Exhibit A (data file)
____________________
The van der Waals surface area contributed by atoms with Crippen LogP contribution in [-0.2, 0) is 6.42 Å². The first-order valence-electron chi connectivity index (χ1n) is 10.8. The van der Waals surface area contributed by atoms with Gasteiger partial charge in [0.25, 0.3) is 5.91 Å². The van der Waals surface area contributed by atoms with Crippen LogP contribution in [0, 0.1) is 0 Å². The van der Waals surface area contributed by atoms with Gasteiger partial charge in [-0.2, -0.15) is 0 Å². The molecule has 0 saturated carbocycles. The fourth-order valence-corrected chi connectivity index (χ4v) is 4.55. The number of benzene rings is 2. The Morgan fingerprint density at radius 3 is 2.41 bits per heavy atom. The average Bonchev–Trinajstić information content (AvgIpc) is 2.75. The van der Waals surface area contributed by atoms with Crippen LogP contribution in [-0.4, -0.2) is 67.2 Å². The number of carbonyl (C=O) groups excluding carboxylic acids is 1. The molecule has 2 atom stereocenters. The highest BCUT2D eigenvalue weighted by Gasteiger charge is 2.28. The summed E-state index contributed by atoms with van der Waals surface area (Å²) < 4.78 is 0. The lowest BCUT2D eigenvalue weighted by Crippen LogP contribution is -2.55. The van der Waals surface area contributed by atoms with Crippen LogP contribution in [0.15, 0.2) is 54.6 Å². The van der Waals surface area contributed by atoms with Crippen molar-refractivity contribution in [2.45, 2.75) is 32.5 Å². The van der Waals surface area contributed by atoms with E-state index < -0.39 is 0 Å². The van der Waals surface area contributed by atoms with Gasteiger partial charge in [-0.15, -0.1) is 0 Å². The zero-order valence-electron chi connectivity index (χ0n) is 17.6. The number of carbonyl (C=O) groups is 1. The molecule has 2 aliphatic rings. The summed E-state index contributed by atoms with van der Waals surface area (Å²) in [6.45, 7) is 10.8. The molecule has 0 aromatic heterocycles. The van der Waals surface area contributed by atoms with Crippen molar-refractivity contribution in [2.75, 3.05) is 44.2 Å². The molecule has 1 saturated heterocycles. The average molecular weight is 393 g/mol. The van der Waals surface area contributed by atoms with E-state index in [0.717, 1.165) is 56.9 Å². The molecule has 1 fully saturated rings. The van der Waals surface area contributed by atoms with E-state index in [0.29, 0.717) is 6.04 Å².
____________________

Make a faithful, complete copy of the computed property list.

The van der Waals surface area contributed by atoms with Crippen LogP contribution in [-0.2, 0) is 6.42 Å². The first-order valence-electron chi connectivity index (χ1n) is 10.8. The van der Waals surface area contributed by atoms with Gasteiger partial charge in [0.25, 0.3) is 5.91 Å². The van der Waals surface area contributed by atoms with Crippen LogP contribution in [0, 0.1) is 0 Å². The van der Waals surface area contributed by atoms with Gasteiger partial charge in [-0.2, -0.15) is 0 Å². The molecule has 0 saturated carbocycles. The fourth-order valence-corrected chi connectivity index (χ4v) is 4.55. The number of benzene rings is 2. The Morgan fingerprint density at radius 3 is 2.41 bits per heavy atom. The average Bonchev–Trinajstić information content (AvgIpc) is 2.75. The van der Waals surface area contributed by atoms with Crippen LogP contribution in [-0.4, -0.2) is 67.2 Å². The number of carbonyl (C=O) groups excluding carboxylic acids is 1. The molecule has 2 atom stereocenters. The highest BCUT2D eigenvalue weighted by Gasteiger charge is 2.28. The summed E-state index contributed by atoms with van der Waals surface area (Å²) < 4.78 is 0. The lowest BCUT2D eigenvalue weighted by Crippen LogP contribution is -2.55. The van der Waals surface area contributed by atoms with Crippen LogP contribution in [0.15, 0.2) is 54.6 Å². The van der Waals surface area contributed by atoms with Crippen molar-refractivity contribution in [2.45, 2.75) is 32.5 Å². The van der Waals surface area contributed by atoms with E-state index < -0.39 is 0 Å². The van der Waals surface area contributed by atoms with Gasteiger partial charge in [-0.15, -0.1) is 0 Å². The zero-order valence-electron chi connectivity index (χ0n) is 17.6. The number of carbonyl (C=O) groups is 1. The molecule has 2 aliphatic rings. The summed E-state index contributed by atoms with van der Waals surface area (Å²) in [6.45, 7) is 10.8. The molecule has 0 aromatic heterocycles. The van der Waals surface area contributed by atoms with Crippen molar-refractivity contribution in [2.75, 3.05) is 44.2 Å². The molecule has 1 saturated heterocycles. The average molecular weight is 393 g/mol. The van der Waals surface area contributed by atoms with E-state index in [0.717, 1.165) is 56.9 Å². The molecule has 1 fully saturated rings. The van der Waals surface area contributed by atoms with E-state index in [0.29, 0.717) is 6.04 Å².